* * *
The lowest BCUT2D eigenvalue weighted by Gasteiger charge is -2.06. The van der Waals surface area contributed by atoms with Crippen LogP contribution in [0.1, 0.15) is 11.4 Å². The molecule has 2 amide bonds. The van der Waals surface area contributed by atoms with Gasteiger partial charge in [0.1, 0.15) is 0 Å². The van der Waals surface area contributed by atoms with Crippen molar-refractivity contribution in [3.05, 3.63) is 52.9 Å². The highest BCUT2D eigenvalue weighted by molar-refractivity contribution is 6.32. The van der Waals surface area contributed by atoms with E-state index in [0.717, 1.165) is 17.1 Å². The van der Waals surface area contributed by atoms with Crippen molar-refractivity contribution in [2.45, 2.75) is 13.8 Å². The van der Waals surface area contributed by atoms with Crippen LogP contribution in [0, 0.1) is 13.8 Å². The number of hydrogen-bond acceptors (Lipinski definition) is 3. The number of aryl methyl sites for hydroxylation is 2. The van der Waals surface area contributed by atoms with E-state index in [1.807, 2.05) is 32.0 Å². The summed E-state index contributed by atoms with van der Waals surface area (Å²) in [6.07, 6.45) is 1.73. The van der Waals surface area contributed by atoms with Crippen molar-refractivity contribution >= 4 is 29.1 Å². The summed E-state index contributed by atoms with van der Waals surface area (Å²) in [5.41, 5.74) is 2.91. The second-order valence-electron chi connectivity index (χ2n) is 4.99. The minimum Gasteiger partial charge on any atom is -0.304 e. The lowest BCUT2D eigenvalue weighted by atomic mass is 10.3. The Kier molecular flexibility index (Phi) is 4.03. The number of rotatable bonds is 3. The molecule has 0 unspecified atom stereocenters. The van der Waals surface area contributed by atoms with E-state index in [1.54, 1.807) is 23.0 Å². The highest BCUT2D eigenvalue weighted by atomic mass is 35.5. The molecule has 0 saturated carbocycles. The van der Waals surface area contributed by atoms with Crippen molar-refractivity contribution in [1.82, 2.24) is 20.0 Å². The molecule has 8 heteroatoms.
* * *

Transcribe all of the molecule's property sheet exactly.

The lowest BCUT2D eigenvalue weighted by Gasteiger charge is -2.06. The van der Waals surface area contributed by atoms with Crippen LogP contribution in [0.1, 0.15) is 11.4 Å². The molecule has 2 amide bonds. The van der Waals surface area contributed by atoms with Gasteiger partial charge in [0.1, 0.15) is 0 Å². The van der Waals surface area contributed by atoms with Crippen molar-refractivity contribution in [3.05, 3.63) is 52.9 Å². The highest BCUT2D eigenvalue weighted by molar-refractivity contribution is 6.32. The van der Waals surface area contributed by atoms with E-state index in [0.717, 1.165) is 17.1 Å². The van der Waals surface area contributed by atoms with Crippen molar-refractivity contribution in [2.45, 2.75) is 13.8 Å². The van der Waals surface area contributed by atoms with Crippen LogP contribution in [0, 0.1) is 13.8 Å². The number of hydrogen-bond acceptors (Lipinski definition) is 3. The number of aryl methyl sites for hydroxylation is 2. The van der Waals surface area contributed by atoms with E-state index in [1.807, 2.05) is 32.0 Å². The summed E-state index contributed by atoms with van der Waals surface area (Å²) in [6.07, 6.45) is 1.73. The van der Waals surface area contributed by atoms with Crippen molar-refractivity contribution >= 4 is 29.1 Å². The summed E-state index contributed by atoms with van der Waals surface area (Å²) in [5.41, 5.74) is 2.91. The second-order valence-electron chi connectivity index (χ2n) is 4.99. The minimum Gasteiger partial charge on any atom is -0.304 e. The lowest BCUT2D eigenvalue weighted by atomic mass is 10.3. The Kier molecular flexibility index (Phi) is 4.03. The number of rotatable bonds is 3. The molecule has 0 unspecified atom stereocenters. The van der Waals surface area contributed by atoms with E-state index in [1.54, 1.807) is 23.0 Å². The highest BCUT2D eigenvalue weighted by atomic mass is 35.5. The molecule has 0 saturated carbocycles. The van der Waals surface area contributed by atoms with Crippen molar-refractivity contribution in [1.82, 2.24) is 20.0 Å². The molecule has 8 heteroatoms.